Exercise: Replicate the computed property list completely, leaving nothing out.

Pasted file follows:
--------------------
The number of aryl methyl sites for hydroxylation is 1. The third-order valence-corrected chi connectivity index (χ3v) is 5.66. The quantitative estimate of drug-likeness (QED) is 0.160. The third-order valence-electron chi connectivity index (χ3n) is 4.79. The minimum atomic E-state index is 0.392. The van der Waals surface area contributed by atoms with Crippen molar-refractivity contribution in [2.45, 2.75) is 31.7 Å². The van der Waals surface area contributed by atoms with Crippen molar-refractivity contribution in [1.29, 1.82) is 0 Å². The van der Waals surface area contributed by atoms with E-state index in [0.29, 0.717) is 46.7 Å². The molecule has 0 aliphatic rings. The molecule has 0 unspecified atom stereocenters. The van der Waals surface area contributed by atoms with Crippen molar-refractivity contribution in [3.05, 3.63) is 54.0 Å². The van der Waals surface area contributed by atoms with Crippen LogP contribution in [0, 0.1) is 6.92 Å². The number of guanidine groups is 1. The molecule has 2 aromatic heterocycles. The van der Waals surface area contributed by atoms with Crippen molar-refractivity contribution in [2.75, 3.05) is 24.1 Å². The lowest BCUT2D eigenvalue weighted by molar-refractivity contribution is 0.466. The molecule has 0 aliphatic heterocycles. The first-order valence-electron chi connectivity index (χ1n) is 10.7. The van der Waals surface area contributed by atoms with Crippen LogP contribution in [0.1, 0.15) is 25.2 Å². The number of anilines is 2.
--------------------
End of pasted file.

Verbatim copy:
The number of aryl methyl sites for hydroxylation is 1. The third-order valence-corrected chi connectivity index (χ3v) is 5.66. The quantitative estimate of drug-likeness (QED) is 0.160. The third-order valence-electron chi connectivity index (χ3n) is 4.79. The minimum atomic E-state index is 0.392. The van der Waals surface area contributed by atoms with Crippen molar-refractivity contribution in [2.45, 2.75) is 31.7 Å². The van der Waals surface area contributed by atoms with Crippen molar-refractivity contribution in [1.29, 1.82) is 0 Å². The van der Waals surface area contributed by atoms with E-state index in [0.29, 0.717) is 46.7 Å². The molecule has 0 aliphatic rings. The molecule has 0 unspecified atom stereocenters. The van der Waals surface area contributed by atoms with Crippen molar-refractivity contribution in [3.05, 3.63) is 54.0 Å². The van der Waals surface area contributed by atoms with Crippen LogP contribution in [0, 0.1) is 6.92 Å². The number of guanidine groups is 1. The molecule has 2 aromatic heterocycles. The van der Waals surface area contributed by atoms with Crippen molar-refractivity contribution in [2.75, 3.05) is 24.1 Å². The lowest BCUT2D eigenvalue weighted by molar-refractivity contribution is 0.466. The molecule has 0 aliphatic heterocycles. The first-order valence-electron chi connectivity index (χ1n) is 10.7. The van der Waals surface area contributed by atoms with Crippen LogP contribution in [0.1, 0.15) is 25.2 Å². The number of anilines is 2.